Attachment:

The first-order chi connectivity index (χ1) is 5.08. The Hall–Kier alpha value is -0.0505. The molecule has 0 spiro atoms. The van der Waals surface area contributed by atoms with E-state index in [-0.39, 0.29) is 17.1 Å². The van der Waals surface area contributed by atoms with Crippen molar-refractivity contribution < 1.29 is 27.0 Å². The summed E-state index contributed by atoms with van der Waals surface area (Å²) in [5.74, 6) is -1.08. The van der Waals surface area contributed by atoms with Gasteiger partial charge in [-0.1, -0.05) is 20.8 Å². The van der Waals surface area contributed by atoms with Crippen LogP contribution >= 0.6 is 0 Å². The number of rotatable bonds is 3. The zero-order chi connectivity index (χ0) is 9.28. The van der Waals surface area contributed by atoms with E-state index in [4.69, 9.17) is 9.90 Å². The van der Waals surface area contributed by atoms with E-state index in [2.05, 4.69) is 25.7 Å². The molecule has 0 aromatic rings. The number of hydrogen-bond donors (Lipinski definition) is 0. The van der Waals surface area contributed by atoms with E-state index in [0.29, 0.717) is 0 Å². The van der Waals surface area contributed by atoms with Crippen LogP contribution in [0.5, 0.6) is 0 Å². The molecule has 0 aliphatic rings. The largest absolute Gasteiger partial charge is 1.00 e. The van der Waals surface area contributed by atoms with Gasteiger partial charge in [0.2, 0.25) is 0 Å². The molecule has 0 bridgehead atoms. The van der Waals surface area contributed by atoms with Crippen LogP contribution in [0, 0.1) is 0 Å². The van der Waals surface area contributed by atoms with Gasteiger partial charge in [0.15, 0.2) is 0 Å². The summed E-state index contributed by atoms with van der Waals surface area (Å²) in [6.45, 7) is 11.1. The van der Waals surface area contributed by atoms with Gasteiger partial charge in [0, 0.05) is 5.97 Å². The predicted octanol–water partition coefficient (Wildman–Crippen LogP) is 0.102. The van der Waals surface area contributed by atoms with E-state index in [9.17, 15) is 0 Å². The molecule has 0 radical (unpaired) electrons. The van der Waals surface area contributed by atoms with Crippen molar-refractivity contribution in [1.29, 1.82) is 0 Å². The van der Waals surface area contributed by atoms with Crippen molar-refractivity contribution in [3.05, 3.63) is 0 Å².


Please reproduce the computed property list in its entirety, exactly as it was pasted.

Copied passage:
The first-order chi connectivity index (χ1) is 5.08. The Hall–Kier alpha value is -0.0505. The molecule has 0 spiro atoms. The van der Waals surface area contributed by atoms with E-state index in [-0.39, 0.29) is 17.1 Å². The van der Waals surface area contributed by atoms with Crippen molar-refractivity contribution < 1.29 is 27.0 Å². The summed E-state index contributed by atoms with van der Waals surface area (Å²) in [5.74, 6) is -1.08. The van der Waals surface area contributed by atoms with Gasteiger partial charge in [-0.1, -0.05) is 20.8 Å². The van der Waals surface area contributed by atoms with Crippen LogP contribution >= 0.6 is 0 Å². The number of rotatable bonds is 3. The zero-order chi connectivity index (χ0) is 9.28. The van der Waals surface area contributed by atoms with E-state index in [4.69, 9.17) is 9.90 Å². The van der Waals surface area contributed by atoms with E-state index in [2.05, 4.69) is 25.7 Å². The molecule has 0 aromatic rings. The number of hydrogen-bond donors (Lipinski definition) is 0. The van der Waals surface area contributed by atoms with E-state index in [0.29, 0.717) is 0 Å². The van der Waals surface area contributed by atoms with Crippen LogP contribution in [0.5, 0.6) is 0 Å². The molecule has 0 aliphatic rings. The largest absolute Gasteiger partial charge is 1.00 e. The van der Waals surface area contributed by atoms with Gasteiger partial charge in [0.2, 0.25) is 0 Å². The molecule has 0 bridgehead atoms. The van der Waals surface area contributed by atoms with Crippen LogP contribution in [0, 0.1) is 0 Å². The van der Waals surface area contributed by atoms with Gasteiger partial charge in [0.15, 0.2) is 0 Å². The summed E-state index contributed by atoms with van der Waals surface area (Å²) in [6.45, 7) is 11.1. The van der Waals surface area contributed by atoms with Gasteiger partial charge in [0, 0.05) is 5.97 Å². The predicted octanol–water partition coefficient (Wildman–Crippen LogP) is 0.102. The van der Waals surface area contributed by atoms with E-state index in [9.17, 15) is 0 Å². The molecule has 0 radical (unpaired) electrons. The van der Waals surface area contributed by atoms with Crippen molar-refractivity contribution in [1.29, 1.82) is 0 Å². The van der Waals surface area contributed by atoms with Crippen molar-refractivity contribution in [3.05, 3.63) is 0 Å².